Obvious approaches to the novel are seen in the development of the characters of Col and Riff as well as some subsidiary characters who learn more about or are forced to confront the truth of the World Shaker's sordid history. Many opportunities exist with this novel (priced at under twenty dollars in Australia) to draw narrative paths, brainstorm causes for the apparent stability of the World Shaker world, and to discuss what should have been done to make this sardine world more equitable.  

Leaving aside these uses of the Harland novel in the classroom, it is advised to pair this text with Steamboy, conceived and directed by Katsuhiro Otomo. This anime film is rated PG in Australia and is widely available on DVD for showing to a class. It is a neat 120 minutes long so suits two classes admirably, with a worksheet of focus questions or pre-discussion and a follow-up discussion on its themes.

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Otomo's Steamboy

Steamboy (Otomo, 2004) is recommended to be viewed with the class before reading World Shaker (Harland, 2009) and it is also recommended that some discussion of modern history is included before viewing the DVD, perhaps for only one class of an hour, drawing out ideas on the Industrial Revolution and its impact on Western society, perhaps through the use of potent images and texts on an Interactive WhiteBoard (IWB), such as 'The Time Traveller's Guide to Victorian Britain' published by the Open University, with images from Flickr  for 'Victorian steam power' and 'Victorian child labour'.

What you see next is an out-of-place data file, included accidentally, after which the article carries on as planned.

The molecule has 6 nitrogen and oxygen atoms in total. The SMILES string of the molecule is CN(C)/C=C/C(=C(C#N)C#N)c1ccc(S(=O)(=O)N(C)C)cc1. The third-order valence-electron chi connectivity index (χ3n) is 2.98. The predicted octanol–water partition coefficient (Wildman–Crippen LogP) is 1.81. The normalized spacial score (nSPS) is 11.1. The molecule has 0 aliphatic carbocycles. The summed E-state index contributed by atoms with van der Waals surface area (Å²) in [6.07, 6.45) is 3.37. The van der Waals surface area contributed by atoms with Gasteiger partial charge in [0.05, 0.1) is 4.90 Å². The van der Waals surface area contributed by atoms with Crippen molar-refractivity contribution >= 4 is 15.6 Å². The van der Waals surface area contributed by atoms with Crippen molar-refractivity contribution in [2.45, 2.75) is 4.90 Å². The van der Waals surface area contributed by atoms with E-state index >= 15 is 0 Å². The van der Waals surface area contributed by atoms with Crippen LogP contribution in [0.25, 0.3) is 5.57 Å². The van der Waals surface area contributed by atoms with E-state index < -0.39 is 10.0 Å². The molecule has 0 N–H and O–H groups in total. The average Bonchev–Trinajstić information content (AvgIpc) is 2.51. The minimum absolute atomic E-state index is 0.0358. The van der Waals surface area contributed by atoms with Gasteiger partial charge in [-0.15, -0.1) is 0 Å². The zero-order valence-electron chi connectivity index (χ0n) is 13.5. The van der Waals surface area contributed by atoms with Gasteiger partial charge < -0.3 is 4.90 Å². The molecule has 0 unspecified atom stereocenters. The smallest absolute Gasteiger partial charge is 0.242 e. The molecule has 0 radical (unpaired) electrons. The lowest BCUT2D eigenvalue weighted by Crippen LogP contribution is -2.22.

Steamboy (Otomo, 2004) includes references to actual characters and events from Victorian England, including the leading families of northern English steam engineers who changed their world so radically. But at the heart of Steamboy (Otomo, 2004) is a Science Fiction device - the discovery and harnessing of water so distilled that the steam produced by even a small amount can be compressed enough to create a Weapon of Mass Destruction.  

The protagonist of the story is a north English boy, Ray, whose father and grandfather are brilliant engineers, the Steam family. They have found and captured this extraordinary new energy, trapping this super-pressurised steam in little round canisters that are meant to remind older viewers of early Anarchist bombs, and of Fat Boy Atomic bomb dropped on Hiroshima.